Sex Addiction in Men

In today’s society, participating in sexual gratification is widely available and accepted. But when a man is compelled to continually give in to sexual impulses and to treat sex as a method of escaping from the stress of life, he may have a problem with sex addiction. Like other forms of addiction, sex addiction can be difficult to overcome without help. Men struggling with sex addiction or intimacy disorders have several options for treatment. Although it’s possible to obtain treatment on an outpatient basis, specialized treatment in a men’s addiction treatment center is much more focused. In a gender-specific environment, male sex addicts can work on learning about recovery in a supportive setting surrounded by others who face similar challenges.

Types of Sex Addiction in Men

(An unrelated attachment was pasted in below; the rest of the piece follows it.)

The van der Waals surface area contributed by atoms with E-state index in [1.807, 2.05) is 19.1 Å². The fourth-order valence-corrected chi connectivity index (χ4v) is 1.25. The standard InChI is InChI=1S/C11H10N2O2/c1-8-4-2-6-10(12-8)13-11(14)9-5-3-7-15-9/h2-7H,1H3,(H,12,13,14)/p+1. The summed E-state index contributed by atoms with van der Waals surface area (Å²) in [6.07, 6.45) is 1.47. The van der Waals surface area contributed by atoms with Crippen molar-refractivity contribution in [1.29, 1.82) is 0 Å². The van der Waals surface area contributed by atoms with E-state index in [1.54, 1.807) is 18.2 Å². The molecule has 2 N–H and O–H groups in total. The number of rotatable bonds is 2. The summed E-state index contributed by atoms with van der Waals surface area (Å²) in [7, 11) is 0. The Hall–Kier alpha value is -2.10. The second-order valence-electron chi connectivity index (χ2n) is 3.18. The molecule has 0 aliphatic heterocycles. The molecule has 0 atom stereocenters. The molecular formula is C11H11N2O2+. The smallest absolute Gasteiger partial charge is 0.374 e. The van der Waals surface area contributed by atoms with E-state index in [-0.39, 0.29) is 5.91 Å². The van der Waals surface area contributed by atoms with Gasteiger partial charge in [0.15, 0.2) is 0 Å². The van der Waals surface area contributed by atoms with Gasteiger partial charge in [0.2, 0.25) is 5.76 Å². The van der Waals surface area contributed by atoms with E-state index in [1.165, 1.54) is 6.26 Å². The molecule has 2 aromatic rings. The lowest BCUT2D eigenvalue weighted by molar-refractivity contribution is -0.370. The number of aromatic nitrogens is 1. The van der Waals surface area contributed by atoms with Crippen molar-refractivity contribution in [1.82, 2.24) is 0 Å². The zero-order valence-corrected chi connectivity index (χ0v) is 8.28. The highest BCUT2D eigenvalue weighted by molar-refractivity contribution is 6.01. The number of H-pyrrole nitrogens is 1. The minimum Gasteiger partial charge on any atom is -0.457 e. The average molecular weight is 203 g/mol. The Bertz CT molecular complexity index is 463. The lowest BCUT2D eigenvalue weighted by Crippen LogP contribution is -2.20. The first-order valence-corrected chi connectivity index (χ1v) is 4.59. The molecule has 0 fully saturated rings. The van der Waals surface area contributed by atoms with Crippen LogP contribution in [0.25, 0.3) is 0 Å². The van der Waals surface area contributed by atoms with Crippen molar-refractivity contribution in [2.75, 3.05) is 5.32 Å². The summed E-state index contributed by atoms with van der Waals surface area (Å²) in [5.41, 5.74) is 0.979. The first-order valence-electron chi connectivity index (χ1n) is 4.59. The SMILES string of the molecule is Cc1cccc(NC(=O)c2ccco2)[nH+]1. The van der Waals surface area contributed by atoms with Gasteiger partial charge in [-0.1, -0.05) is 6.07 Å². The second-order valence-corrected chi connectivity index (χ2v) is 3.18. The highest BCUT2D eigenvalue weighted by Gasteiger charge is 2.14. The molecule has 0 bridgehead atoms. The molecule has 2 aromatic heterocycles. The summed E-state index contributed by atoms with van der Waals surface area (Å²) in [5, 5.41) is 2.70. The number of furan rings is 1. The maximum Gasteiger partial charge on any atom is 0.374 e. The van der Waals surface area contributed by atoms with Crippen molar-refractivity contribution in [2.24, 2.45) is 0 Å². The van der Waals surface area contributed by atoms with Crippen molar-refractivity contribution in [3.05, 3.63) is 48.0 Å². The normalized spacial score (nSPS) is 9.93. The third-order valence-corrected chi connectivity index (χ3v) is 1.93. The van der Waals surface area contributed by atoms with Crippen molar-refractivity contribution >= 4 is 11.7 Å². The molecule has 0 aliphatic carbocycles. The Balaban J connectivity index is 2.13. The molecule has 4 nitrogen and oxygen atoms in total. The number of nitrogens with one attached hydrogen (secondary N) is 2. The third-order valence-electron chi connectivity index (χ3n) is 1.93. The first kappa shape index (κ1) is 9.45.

Problems with sex addiction, also known as hypersexual disorder, in men can happen in a variety of forms. Some men are constantly unfaithful to devoted partners while others are unable to establish any kind of emotional intimacy at all. Some sex addicts are obsessive about viewing porn or masturbating compulsively. Whatever form it takes, sex addiction can lead to devastating consequences. It can destroy relationships, jobs, health and self-respect. 

Overcoming Sex Addiction 

At a men’s addiction treatment center, it is possible to heal from this compulsive behavior. Through therapy and support groups, sex addicts can begin to recover from shame and work toward rebuilding damaged relationships and self-esteem. It’s a safe environment for learning how to recognize triggers, address the underlying issues and comorbid disorders that may be fueling the behavior, and learn new coping skills. Mental health professionals can determine whether there are other problems that also need to be treated, such as depression, anxiety or substance abuse.  For patients with sex addiction, a goal of complete abstinence is unrealistic, but with treatment, it is possible to learn to control compulsive sexual behaviors that are causing problems and leading to unwanted consequences. Source: National Institute of Health: Understanding and Managing Compulsive Sexual Behaviors

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